Archive for Sunday, September 12, 2004

Conditions call for preparing lawns for fall

September 12, 2004


Shorter days, cool nights and timely rains signal the end of summer and the beginning of a fall lawn-care program.

Current conditions are perfect for new growth in cool-season lawns. The fall-growth period is important because grass can repair damage done by summer weather and accumulate food reserves crucial for winter survival. Unfortunately, this growth cycle cannot proceed without soil moisture and sufficient amounts of plant nutrients.

Here are a few tips to help fall lawn-care programs up and growing.

  • Stimulate new growth by keeping the lawn well watered. Thankfully, Mother Nature has helped in this department. Nonetheless, should the fall rains turn off, it is best to continue to supply lawns with the recommended one inch of water as needed, especially if you have over-seeded.
  • Apply fertilizer. Nitrogen is especially important this time of year. It helps grass produce new leaves that manufacture energy used for crown building, root development and food storage. The stronger and healthier the grass is this fall, the greater chances of survival this winter. When fertilizing a lawn, use fertilizers developed specifically for turfgrass. These fertilizers contain a greater amount of nitrogen in relation to phosphorus and potassium. The percent nitrogen is the first number of the three number analysis on the bag. Phosphorus and potassium are the other two nutrients reported respectively. To determine how much fertilize should be applied, divide 100 by the first number or the percent nitrogen in the bag. The answer is how many pounds of the fertilizer you should apply to 1,000 square feet of lawn. For more information on fall fertilization, contact my office for a free brochure full of handy tips and an easy-to-use fertilizer calculator.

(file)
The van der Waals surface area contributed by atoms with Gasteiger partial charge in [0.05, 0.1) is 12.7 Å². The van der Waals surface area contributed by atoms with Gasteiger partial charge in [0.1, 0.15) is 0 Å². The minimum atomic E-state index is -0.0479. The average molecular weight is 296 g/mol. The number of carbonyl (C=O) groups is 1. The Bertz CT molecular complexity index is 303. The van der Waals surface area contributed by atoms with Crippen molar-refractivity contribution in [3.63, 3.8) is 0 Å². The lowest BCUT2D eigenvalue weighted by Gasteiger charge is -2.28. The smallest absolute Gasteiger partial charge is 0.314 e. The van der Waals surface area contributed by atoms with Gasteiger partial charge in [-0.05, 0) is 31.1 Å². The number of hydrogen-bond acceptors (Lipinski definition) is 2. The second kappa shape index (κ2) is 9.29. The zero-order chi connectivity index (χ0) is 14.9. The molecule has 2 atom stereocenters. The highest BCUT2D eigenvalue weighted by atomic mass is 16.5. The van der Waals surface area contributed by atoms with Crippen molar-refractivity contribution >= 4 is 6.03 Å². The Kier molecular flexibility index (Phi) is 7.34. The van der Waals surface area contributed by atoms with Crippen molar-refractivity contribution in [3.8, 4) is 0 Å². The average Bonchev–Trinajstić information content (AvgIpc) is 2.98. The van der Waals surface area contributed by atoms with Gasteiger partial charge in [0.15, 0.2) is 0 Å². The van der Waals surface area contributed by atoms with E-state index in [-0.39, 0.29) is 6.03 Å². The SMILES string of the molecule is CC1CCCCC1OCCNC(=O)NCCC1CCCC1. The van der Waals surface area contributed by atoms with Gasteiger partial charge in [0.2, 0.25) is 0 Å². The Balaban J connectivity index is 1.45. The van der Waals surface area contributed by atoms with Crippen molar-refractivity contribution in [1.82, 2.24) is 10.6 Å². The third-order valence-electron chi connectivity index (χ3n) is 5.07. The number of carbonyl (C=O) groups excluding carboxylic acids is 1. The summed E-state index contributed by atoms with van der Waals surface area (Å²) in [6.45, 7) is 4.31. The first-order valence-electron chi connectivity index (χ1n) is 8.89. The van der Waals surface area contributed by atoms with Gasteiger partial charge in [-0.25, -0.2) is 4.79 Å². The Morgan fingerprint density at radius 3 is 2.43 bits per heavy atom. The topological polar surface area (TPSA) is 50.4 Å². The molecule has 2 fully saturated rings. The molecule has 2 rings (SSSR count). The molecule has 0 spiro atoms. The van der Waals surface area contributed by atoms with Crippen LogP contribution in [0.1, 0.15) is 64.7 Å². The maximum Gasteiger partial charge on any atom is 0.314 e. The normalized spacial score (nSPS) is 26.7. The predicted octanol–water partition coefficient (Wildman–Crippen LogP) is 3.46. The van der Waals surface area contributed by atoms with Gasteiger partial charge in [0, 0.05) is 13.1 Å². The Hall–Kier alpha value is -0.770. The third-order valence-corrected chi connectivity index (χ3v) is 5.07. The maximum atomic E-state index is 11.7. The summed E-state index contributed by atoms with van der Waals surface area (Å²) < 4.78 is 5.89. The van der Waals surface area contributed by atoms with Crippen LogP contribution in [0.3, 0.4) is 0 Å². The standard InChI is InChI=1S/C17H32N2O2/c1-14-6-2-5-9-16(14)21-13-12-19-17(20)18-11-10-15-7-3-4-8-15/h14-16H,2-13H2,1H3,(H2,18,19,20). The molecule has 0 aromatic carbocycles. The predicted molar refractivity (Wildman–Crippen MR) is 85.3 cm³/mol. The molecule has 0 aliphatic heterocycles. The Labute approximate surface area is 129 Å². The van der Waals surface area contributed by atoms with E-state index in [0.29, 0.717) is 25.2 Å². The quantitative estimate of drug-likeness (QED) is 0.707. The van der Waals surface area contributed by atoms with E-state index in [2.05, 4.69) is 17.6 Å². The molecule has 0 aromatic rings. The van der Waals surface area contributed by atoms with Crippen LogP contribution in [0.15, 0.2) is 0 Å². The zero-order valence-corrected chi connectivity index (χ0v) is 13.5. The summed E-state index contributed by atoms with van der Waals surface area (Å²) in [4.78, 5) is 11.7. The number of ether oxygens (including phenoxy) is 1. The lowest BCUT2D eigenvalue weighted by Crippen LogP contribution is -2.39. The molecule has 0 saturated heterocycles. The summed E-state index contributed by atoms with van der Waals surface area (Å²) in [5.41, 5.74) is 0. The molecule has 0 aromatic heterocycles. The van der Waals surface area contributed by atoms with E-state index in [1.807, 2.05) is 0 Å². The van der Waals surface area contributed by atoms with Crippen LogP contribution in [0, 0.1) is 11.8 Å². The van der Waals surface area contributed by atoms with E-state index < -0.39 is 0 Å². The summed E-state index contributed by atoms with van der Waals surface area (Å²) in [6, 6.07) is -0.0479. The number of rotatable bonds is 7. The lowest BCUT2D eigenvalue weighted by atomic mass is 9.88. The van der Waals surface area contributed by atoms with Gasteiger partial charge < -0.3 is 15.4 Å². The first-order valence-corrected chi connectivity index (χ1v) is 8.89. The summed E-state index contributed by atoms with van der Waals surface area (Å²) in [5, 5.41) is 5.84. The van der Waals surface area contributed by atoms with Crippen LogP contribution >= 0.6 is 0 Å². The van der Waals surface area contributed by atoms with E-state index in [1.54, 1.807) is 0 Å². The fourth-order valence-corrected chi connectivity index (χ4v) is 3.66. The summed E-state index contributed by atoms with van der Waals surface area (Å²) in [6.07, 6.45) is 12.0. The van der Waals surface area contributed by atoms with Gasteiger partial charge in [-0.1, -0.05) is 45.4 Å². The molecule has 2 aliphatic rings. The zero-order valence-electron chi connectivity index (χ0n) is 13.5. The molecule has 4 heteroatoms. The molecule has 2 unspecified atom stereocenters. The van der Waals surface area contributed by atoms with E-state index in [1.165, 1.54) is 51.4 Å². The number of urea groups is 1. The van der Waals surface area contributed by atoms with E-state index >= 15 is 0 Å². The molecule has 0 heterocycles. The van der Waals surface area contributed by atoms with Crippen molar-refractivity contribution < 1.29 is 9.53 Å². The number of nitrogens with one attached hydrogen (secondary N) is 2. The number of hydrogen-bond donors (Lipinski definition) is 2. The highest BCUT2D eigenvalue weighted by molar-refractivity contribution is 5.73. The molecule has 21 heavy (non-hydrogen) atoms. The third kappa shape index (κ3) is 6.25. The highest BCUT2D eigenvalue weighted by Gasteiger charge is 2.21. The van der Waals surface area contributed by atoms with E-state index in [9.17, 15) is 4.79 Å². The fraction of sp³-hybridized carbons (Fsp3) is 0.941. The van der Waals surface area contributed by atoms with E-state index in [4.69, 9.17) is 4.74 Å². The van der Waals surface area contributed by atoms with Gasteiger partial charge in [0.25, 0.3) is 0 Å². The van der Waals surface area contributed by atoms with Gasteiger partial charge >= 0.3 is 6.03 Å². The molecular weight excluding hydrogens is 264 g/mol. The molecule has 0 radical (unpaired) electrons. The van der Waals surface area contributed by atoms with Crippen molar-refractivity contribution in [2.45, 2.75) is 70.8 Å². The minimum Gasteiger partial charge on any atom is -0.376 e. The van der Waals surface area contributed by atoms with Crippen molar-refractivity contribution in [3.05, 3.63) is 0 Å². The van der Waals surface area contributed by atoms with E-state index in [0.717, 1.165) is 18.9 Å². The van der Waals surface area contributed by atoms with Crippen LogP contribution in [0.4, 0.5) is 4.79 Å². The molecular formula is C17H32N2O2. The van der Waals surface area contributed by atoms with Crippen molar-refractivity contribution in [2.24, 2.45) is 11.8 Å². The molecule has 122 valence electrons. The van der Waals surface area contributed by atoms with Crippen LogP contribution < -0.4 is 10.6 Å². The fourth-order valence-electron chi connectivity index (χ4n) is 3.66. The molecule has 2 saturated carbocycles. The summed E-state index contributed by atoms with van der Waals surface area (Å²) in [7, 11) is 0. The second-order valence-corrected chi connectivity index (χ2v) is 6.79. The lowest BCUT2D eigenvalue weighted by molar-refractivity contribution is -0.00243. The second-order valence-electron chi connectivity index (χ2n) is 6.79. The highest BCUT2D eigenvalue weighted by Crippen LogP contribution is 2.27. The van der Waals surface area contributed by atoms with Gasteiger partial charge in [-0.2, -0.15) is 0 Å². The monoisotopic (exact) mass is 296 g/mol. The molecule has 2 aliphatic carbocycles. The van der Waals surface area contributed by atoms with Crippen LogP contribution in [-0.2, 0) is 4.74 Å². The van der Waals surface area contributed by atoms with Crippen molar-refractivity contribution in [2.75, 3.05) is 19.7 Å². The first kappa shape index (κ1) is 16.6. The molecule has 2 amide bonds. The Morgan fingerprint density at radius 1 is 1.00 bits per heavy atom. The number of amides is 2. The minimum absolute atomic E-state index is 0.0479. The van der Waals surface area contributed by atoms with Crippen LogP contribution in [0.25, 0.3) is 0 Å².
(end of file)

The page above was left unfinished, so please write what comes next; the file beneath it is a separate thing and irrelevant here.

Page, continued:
• Mow the grass high. Research has found the higher the grass is mowed, the deeper the root system will grow. This means a tougher, more healthy stand of grass. For best results, mow the lawn at least 2 1/2 to 3 inches tall. Mow regularly and only remove one-third of the height at a time. To mow the grass at 3 inches, wait until it has grown to be 4 inches.
  • Core aerate. Core aeration is the most overlooked practice for most lawns and makes a greener, healthier lawn. By removing cores of soil, you can relieve compaction, hasten thatch decomposition, and improve water, nutrient and oxygen movement into the soil. When using an aerator, make enough passes so the holes are 2 to 3 inches apart and are 2 to 3 inches deep. Turned-up cores can be left on the lawn to decompose naturally, or they can be broken up with a lawn mower set low enough to nick the cores and then dragged with a section of chain-link fence or a steel doormat. This creates a mixture of soil and thatch that is good for the roots.

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